Jason BLACKLER - 07/04/2020

Parole Hearing

Under section 21(2) of the Parole Act 2002


Hearing: 7 April 2020

By teleconference to Invercargill Prison

Members of the Board:

  • Alan Ritchie (Panel Convenor)
  • Ms S Driver


  • Ms D Henderson


  1. Jason Carl Blackler, 50, has appeared for the first consideration of parole on his sentence of seven years for manslaughter.
  2. This hearing has been conducted differently from normal.  It has been in accordance with an epidemic management notice and with section 13A of the Parole Act.  There has been a hearing conducted by a panel convenor and one member of the Board rather than two as normal.  All of the usual material has been considered and there has been a telephone discussion involving the Board, Mr Blackler and the prison officer.
  3. The prison security classification is minimum, the RoC*RoI 0.58954 and the sentence expiry date is 27 October 2023.
  4. The victim of the index offending was a male flatmate who had angered Mr Blackler by remarks about Mr Blackler’s sister.  He assaulted the victim with his fists.
  5. There is a 16 page criminal history back to 1985 with the more recent offences being common assault in 2012 and 2013, cruelty to animals in 2014, threatening to kill in 2014 and alcohol impaired driving in 2016.
  6. In the parole assessment report, Mr Blackler is said to have mixed compliance and negligible or no effort to deal with his offending causes.  Indeed, he is said to have an uncompromising attitude to the sentence plan saying everything reported about him is either a misinterpretation or a lie.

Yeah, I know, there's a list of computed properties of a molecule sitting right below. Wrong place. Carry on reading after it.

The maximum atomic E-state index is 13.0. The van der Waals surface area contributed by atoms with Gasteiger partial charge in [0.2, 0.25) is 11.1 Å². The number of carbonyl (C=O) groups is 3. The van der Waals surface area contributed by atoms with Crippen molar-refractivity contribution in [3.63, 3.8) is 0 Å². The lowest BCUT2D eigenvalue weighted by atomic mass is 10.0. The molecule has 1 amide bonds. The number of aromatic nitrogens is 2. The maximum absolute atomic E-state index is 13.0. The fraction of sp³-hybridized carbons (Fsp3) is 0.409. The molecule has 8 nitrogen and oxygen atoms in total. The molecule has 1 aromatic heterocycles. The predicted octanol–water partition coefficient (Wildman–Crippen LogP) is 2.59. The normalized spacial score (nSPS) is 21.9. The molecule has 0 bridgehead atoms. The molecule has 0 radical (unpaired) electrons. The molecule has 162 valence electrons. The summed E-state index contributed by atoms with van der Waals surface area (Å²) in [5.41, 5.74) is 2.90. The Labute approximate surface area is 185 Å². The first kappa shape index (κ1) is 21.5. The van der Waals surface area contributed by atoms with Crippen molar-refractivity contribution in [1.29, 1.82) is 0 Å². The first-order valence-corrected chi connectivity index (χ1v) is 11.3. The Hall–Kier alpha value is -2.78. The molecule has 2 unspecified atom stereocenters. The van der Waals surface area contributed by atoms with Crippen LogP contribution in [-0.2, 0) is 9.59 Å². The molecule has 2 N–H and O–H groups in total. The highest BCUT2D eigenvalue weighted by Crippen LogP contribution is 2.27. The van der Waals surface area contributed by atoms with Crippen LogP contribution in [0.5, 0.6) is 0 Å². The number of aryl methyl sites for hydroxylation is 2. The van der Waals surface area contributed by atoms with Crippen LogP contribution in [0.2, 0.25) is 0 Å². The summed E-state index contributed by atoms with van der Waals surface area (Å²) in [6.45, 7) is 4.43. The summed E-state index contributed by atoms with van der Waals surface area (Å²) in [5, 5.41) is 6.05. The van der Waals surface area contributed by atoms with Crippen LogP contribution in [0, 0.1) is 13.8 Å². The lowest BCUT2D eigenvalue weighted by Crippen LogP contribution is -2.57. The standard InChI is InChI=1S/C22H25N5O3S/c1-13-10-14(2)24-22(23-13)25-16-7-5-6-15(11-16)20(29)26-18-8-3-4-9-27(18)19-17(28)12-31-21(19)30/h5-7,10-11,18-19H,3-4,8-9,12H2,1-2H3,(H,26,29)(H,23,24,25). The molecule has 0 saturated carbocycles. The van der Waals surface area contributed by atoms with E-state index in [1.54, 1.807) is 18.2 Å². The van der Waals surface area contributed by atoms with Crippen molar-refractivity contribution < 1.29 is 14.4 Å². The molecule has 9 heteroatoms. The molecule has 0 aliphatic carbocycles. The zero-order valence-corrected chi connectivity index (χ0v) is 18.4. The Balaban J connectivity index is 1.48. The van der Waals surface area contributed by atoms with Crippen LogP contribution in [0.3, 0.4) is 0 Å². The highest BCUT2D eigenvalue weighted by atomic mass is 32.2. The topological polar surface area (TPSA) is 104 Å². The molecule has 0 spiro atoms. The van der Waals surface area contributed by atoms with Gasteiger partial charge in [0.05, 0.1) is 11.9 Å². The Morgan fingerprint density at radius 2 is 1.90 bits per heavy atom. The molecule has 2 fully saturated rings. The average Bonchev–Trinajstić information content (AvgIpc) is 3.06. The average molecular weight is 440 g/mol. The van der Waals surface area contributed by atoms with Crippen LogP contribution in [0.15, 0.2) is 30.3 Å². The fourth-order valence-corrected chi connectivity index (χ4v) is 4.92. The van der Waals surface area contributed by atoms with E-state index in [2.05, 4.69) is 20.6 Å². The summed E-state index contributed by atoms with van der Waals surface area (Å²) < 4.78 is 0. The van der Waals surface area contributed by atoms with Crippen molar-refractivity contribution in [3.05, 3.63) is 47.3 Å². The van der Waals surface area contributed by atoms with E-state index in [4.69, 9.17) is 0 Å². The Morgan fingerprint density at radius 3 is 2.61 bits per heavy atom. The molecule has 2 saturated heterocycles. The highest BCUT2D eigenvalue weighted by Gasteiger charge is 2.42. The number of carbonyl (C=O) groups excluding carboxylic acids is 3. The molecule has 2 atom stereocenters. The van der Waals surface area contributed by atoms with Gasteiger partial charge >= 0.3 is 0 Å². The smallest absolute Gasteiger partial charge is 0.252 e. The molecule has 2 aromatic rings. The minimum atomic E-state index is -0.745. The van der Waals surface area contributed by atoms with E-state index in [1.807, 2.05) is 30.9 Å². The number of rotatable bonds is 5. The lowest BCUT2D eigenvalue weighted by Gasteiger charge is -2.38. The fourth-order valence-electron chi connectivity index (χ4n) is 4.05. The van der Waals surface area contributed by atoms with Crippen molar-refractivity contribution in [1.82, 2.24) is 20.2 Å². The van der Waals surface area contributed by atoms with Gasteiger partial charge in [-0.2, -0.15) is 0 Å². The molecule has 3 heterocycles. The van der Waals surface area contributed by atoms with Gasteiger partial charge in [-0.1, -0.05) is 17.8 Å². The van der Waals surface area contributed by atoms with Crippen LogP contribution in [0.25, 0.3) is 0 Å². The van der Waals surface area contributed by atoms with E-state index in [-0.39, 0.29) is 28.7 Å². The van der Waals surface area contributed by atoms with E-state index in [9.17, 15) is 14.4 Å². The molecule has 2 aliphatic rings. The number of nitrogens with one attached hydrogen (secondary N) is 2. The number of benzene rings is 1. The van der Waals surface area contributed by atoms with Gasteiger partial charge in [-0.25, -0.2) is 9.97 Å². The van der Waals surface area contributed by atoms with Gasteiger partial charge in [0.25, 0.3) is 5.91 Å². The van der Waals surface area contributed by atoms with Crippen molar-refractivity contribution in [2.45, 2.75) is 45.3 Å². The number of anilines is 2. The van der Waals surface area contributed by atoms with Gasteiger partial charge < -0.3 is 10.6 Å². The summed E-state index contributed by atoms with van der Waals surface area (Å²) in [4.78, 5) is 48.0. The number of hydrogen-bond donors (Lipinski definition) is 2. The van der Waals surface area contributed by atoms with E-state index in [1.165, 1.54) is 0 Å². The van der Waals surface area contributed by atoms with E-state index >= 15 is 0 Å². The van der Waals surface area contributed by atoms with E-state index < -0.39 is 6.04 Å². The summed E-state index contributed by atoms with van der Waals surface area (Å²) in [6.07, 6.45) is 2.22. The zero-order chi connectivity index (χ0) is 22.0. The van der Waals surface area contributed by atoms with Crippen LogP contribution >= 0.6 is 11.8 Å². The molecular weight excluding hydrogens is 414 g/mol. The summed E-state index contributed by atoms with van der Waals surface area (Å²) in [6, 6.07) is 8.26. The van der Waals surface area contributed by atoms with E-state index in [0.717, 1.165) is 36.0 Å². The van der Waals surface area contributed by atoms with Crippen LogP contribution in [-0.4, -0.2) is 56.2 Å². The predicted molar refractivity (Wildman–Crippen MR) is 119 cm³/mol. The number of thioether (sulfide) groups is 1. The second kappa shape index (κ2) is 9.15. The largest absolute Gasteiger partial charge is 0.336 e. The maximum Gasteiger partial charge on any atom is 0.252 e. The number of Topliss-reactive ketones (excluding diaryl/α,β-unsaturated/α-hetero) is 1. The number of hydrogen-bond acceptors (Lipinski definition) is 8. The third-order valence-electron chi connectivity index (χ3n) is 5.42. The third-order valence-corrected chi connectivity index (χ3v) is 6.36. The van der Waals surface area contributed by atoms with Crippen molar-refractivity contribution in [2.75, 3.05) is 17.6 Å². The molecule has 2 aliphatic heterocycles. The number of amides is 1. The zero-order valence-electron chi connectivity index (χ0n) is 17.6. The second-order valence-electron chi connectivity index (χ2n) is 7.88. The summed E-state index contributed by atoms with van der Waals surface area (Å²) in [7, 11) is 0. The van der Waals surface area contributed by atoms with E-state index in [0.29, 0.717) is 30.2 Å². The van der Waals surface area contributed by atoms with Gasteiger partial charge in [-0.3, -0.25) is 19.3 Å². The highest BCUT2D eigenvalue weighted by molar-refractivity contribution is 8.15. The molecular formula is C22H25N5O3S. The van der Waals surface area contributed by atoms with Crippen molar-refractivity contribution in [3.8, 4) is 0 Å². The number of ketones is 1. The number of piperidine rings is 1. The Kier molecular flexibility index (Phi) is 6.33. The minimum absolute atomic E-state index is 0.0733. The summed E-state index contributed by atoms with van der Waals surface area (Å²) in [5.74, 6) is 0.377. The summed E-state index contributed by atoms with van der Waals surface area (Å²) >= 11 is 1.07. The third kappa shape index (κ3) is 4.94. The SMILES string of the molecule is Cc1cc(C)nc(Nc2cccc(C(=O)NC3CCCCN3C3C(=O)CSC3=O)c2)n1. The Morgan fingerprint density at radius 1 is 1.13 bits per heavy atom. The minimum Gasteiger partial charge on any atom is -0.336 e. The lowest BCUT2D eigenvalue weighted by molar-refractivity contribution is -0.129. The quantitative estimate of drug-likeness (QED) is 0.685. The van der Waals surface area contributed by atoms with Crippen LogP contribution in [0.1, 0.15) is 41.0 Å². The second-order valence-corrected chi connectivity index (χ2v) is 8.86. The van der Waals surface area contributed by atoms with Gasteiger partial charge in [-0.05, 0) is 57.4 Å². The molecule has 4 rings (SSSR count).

7. That attitude appeared to have moderated during a psychological assessment but it was thought possible that it could re-surface.
  8. That psychological assessment report is dated 24 February 2020. Risk is rated as high for violent and general re-offending.  The psychologist recommended, in view of significant unaddressed offending needs relating to substance abuse and violence propensity, Mr Blackler should be undertaking the Drug Treatment Programme (DTP) and the Special Treatment Unit Rehabilitation Programme (STURP) and possibly referral to [withheld].
  9. Ahead of this hearing, we received advice from a case manager that Mr Blackler would be refusing to attend the hearing. Rather, he wished for the hearing to be deferred so he could attend in person rather than on a telephone conference.  However, at the appointed time, Mr Blackler did come onto the telephone conference along with the prison officer.  He again explained that he did not know why he was there but, as it turned out, he spoke to us quite well and he does appear to have some moderation in attitude as indicated by the psychologist.  He seems to be motivated to do the DTP and the Medium Intensity Rehabilitation Programme (MIRP).  We note that he said the MIRP as opposed to the STURP suggested in the psychological report but that is of no particular moment for us.
  10. In those circumstances we cannot be satisfied that risk is other than undue and parole must be declined.
  11. However, given the difficulties of a telephone conference like this one, we have agreed that he should be rescheduled to be seen in November 2020.  No promises can be made about the outcome of that hearing but we hope that there has been progress in the form of rehabilitative work along the lines suggested.

Alan Ritchie
Panel Convenor